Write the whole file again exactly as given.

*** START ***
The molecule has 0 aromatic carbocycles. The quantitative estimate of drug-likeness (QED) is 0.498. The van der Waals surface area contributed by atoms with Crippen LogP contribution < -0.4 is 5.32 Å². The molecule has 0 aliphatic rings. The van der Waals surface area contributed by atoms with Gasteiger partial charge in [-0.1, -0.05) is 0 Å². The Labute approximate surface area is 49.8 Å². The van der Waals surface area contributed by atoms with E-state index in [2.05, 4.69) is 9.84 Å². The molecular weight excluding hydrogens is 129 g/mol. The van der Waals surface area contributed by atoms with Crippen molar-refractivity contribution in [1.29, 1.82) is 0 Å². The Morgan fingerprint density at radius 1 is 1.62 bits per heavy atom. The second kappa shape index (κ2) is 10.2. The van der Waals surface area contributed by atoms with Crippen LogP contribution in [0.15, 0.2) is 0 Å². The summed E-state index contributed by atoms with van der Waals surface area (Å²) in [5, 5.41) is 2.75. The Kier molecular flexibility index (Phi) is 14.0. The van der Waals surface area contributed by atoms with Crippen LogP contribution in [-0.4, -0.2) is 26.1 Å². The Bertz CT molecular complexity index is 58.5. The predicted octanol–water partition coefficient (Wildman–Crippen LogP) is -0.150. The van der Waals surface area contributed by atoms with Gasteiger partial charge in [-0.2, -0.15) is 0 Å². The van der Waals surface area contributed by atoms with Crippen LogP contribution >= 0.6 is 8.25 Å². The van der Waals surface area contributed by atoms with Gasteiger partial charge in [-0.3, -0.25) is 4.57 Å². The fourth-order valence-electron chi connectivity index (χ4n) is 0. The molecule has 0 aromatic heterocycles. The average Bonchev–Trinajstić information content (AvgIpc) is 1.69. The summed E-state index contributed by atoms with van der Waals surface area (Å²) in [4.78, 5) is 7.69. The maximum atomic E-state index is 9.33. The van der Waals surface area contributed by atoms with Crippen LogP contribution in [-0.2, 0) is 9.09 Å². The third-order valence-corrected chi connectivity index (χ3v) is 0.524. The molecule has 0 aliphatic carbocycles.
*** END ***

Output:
The molecule has 0 aromatic carbocycles. The quantitative estimate of drug-likeness (QED) is 0.498. The van der Waals surface area contributed by atoms with Crippen LogP contribution < -0.4 is 5.32 Å². The molecule has 0 aliphatic rings. The van der Waals surface area contributed by atoms with Gasteiger partial charge in [-0.1, -0.05) is 0 Å². The Labute approximate surface area is 49.8 Å². The van der Waals surface area contributed by atoms with E-state index in [2.05, 4.69) is 9.84 Å². The molecular weight excluding hydrogens is 129 g/mol. The van der Waals surface area contributed by atoms with Crippen molar-refractivity contribution in [1.29, 1.82) is 0 Å². The Morgan fingerprint density at radius 1 is 1.62 bits per heavy atom. The second kappa shape index (κ2) is 10.2. The van der Waals surface area contributed by atoms with Crippen LogP contribution in [0.15, 0.2) is 0 Å². The summed E-state index contributed by atoms with van der Waals surface area (Å²) in [5, 5.41) is 2.75. The Kier molecular flexibility index (Phi) is 14.0. The van der Waals surface area contributed by atoms with Crippen LogP contribution in [-0.4, -0.2) is 26.1 Å². The Bertz CT molecular complexity index is 58.5. The predicted octanol–water partition coefficient (Wildman–Crippen LogP) is -0.150. The van der Waals surface area contributed by atoms with Gasteiger partial charge in [-0.2, -0.15) is 0 Å². The van der Waals surface area contributed by atoms with Crippen LogP contribution >= 0.6 is 8.25 Å². The van der Waals surface area contributed by atoms with Gasteiger partial charge in [-0.3, -0.25) is 4.57 Å². The fourth-order valence-electron chi connectivity index (χ4n) is 0. The molecule has 0 aromatic heterocycles. The average Bonchev–Trinajstić information content (AvgIpc) is 1.69. The summed E-state index contributed by atoms with van der Waals surface area (Å²) in [4.78, 5) is 7.69. The maximum atomic E-state index is 9.33. The van der Waals surface area contributed by atoms with Crippen LogP contribution in [-0.2, 0) is 9.09 Å². The third-order valence-corrected chi connectivity index (χ3v) is 0.524. The molecule has 0 aliphatic carbocycles.